A sweeping plan to create a University of Texas health science center for the Rio Grande Valley, which will feature a full-fledged medical school to help meet the growing demand for doctors in the border region, on Thursday, May 21, received final legislative approval.
It still needs Gov. Rick Perry to sign the measure into law, but given that the legislation was unanimously approved by both the House and Senate, the governor's final blessing is confidently expected by area lawmakers
The action on May 21 involved a House amendment that added several more South Texas counties to the list of areas where the UT System will be able to provide service through the proposed The University of Texas Health Science Center—South Texas.
"This historic decision by the Legislature is a huge victory for South Texas," said Rep. Armando "Mando" MartÃ-nez, D-Weslaco, one of the main House sponsors of the legislation, Senate Bill 98. "Our new health science center will not only be a state-of-the-art network of sophisticated, life-giving medical education and health care, it will be a giant economic development engine for South Texas."
The nearest health science center — the UT Health Science Center at San Antonio — has forever improved the lot of the almost 1.7 million residents in Bexar County, he noted, predicting the same results for the Rio Grande Valley.
Currently, the UT Health Science Center at San Antonio contributes nearly $1.3 billion to that region's economy, has been a chief catalyst for the $16.3 billion biosciences and health industry in San Antonio, and is responsible for more than 12,000 jobs both on and off its campus, according to UT officials.
"Those numbers are staggering, and that is what we have set in motion for current and future generations of Rio Grande Valley residents," MartÃ-nez said.
Since such a dramatic transformation of the RAHCs networks may involve an estimated $100 million in financing within the next decade — plus securing vital accreditations with the state and federal governments — the legislation gives the UT System six years to get the Valley medical school's academic and financial affairs in order.
The University of Texas Health Science Center—South Texas, will represent a major upgrade and consolidation of the three UT Regional Academic Health Centers, more commonly known as RAHCs, including the biomedical research component in Edinburg.
The existing RAHCs will serve as anchor sites for the new South Texas new health science center.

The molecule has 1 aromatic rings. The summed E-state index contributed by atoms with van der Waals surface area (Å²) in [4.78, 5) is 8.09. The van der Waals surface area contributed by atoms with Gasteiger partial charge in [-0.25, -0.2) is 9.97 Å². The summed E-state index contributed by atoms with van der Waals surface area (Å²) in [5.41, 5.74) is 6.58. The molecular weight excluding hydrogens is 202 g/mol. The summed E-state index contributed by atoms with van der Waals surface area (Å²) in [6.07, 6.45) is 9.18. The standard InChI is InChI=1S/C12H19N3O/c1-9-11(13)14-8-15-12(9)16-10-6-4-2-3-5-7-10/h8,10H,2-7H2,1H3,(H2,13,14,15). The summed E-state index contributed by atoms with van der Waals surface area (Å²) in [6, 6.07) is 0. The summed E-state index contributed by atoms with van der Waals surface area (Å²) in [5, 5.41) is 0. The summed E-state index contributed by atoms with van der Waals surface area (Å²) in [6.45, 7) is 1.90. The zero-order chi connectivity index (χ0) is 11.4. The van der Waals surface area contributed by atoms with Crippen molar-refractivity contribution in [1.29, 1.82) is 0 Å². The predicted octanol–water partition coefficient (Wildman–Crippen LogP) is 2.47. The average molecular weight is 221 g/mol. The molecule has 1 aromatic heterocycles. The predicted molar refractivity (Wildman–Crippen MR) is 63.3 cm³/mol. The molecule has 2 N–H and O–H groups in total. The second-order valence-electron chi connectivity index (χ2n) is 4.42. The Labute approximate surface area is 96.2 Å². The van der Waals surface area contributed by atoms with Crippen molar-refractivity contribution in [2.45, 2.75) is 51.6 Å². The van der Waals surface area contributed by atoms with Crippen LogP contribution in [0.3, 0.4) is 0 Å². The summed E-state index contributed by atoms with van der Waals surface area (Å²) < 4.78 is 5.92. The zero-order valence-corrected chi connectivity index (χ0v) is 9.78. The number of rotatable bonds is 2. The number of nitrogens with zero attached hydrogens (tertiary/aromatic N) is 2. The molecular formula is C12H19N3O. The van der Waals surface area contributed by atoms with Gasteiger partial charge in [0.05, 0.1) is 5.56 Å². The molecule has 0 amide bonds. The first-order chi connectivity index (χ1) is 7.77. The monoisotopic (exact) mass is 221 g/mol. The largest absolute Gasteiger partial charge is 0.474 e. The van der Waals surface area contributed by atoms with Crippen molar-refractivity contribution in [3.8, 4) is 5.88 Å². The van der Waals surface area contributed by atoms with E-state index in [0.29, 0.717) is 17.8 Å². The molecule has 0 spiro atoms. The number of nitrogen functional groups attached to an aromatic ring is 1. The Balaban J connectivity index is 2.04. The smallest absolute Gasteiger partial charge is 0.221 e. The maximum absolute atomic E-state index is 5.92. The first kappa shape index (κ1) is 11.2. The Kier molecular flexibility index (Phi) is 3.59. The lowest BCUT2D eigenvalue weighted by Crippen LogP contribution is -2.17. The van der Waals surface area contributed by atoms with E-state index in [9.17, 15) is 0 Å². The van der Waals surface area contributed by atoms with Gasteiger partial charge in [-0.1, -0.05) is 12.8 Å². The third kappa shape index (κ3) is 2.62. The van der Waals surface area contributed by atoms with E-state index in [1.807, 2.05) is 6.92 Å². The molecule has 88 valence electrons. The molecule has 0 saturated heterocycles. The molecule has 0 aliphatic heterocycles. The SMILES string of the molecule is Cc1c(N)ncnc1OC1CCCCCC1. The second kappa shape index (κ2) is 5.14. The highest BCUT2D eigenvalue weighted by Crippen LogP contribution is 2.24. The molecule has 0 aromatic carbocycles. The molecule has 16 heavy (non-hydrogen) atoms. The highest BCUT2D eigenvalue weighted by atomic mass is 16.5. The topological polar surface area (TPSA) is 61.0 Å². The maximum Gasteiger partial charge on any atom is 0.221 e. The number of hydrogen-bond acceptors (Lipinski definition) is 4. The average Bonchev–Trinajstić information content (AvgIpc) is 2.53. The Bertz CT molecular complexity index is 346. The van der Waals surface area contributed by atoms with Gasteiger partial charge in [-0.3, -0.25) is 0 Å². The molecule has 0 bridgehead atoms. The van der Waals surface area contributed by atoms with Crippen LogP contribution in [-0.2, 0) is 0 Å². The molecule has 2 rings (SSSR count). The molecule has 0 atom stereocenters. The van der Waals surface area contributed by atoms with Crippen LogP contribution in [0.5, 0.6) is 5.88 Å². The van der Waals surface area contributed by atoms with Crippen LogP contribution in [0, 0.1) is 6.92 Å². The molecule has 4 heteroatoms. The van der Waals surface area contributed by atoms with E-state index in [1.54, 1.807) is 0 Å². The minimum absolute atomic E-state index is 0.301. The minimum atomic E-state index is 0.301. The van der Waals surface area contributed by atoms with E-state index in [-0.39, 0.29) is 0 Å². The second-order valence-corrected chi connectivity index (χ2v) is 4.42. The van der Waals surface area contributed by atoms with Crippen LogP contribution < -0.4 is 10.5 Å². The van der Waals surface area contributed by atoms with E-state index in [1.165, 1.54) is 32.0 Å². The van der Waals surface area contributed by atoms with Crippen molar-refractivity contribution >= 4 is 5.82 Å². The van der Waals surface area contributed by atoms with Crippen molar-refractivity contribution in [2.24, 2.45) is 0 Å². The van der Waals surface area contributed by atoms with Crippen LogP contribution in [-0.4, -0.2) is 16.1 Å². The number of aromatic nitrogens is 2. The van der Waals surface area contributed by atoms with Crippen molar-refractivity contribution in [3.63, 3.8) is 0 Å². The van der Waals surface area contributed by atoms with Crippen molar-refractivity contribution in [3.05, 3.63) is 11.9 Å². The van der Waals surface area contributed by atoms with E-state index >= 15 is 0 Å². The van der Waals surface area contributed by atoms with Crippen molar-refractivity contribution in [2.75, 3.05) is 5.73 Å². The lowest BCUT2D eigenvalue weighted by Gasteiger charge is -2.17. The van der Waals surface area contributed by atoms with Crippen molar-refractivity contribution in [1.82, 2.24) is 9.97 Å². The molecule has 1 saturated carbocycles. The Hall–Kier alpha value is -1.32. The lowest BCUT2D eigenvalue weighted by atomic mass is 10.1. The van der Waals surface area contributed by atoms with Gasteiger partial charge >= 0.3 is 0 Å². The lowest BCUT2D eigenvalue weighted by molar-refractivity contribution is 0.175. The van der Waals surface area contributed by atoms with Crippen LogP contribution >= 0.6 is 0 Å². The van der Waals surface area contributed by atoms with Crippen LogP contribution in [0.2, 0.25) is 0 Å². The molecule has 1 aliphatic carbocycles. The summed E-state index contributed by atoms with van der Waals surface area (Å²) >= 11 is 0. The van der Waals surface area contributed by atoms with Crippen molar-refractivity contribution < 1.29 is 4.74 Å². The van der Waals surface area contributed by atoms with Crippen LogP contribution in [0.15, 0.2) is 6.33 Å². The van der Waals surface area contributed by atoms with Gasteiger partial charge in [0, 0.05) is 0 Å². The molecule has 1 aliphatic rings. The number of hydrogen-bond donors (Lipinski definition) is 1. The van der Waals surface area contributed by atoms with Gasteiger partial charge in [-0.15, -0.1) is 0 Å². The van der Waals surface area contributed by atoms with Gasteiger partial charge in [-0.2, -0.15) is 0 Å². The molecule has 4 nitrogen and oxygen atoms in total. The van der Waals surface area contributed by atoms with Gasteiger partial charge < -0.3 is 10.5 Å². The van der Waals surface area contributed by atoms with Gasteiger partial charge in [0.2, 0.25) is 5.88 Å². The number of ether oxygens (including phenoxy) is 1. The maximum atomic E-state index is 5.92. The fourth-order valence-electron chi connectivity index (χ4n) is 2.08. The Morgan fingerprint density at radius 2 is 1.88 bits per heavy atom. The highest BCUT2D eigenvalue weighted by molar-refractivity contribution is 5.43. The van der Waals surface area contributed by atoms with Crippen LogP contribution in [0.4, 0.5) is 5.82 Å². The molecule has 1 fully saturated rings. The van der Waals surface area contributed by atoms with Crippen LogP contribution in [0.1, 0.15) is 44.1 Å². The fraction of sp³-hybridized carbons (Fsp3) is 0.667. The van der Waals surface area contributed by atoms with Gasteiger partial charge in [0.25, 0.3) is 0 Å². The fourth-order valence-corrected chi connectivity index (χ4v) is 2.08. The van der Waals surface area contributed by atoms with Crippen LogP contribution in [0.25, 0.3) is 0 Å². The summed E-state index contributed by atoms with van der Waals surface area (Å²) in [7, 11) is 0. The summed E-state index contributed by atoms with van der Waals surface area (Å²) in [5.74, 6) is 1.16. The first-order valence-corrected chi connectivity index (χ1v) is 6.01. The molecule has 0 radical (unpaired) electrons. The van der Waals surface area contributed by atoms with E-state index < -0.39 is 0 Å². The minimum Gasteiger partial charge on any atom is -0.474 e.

The Edinburg, Harlingen, and Brownsville RACHs, whose creation was first authorized in 1997 under legislation authored by Sen. Eddie Lucio, Jr., D-Brownsville, and then-Rep. Juan "Chuy" Hinojosa, D-McAllen, are essentially branch campuses of the UT Health Science Center at San Antonio and the UT Health Science Center at Houston.
(RAHC is the most familiar acronym for the area's three Regional Academic Health Centers. An acronym is a word formed from the first letter of several words in a name.)
school option remains
The Mid-Valley lawmaker noted that the legislation keeps the option to offer medical school education in Hidalgo County at the Edinburg RAHC — formally known as The Regional Academic Health Center (E-RAHC), Medical Research Division for The University of Texas Health Science Center at San Antonio in Edinburg.
"Earlier this spring, Valley legislative leaders were informed that the RAHC in Edinburg, which currently focuses on advanced biomedical research, has the physical infrastructure in place so that it can be significantly enlarged in order to provide the first two years of the traditional four-year medical school education," MartÃ-nez said. "This would make the presence of a UT medical school, and the advanced academic and medical resources it would represent, even more accessible to the people of Hidalgo and Starr counties."
Hinojosa, who along with Sen. Judith Zaffirini, D-Laredo, is a co-author of SB 98, shares MartÃ-nez' vision for the Edinburg biomedical research campus.
"The Edinburg RAHC is well-positioned to not only produce biomedical scientists, who focus on cutting-edge medical research, but also to provide, with the assistance from UT Pan American, the first two years of a medical student's education," Hinojosa would later say. "In combination with the outstanding resources of the RAHC in Harlingen, which provides the third and fourth years of a medical student's education — and medical residency programs — the Edinburg RAHC can expand to provide the first two years of medical education, effectively creating a full-fledged UT medical school for the Valley."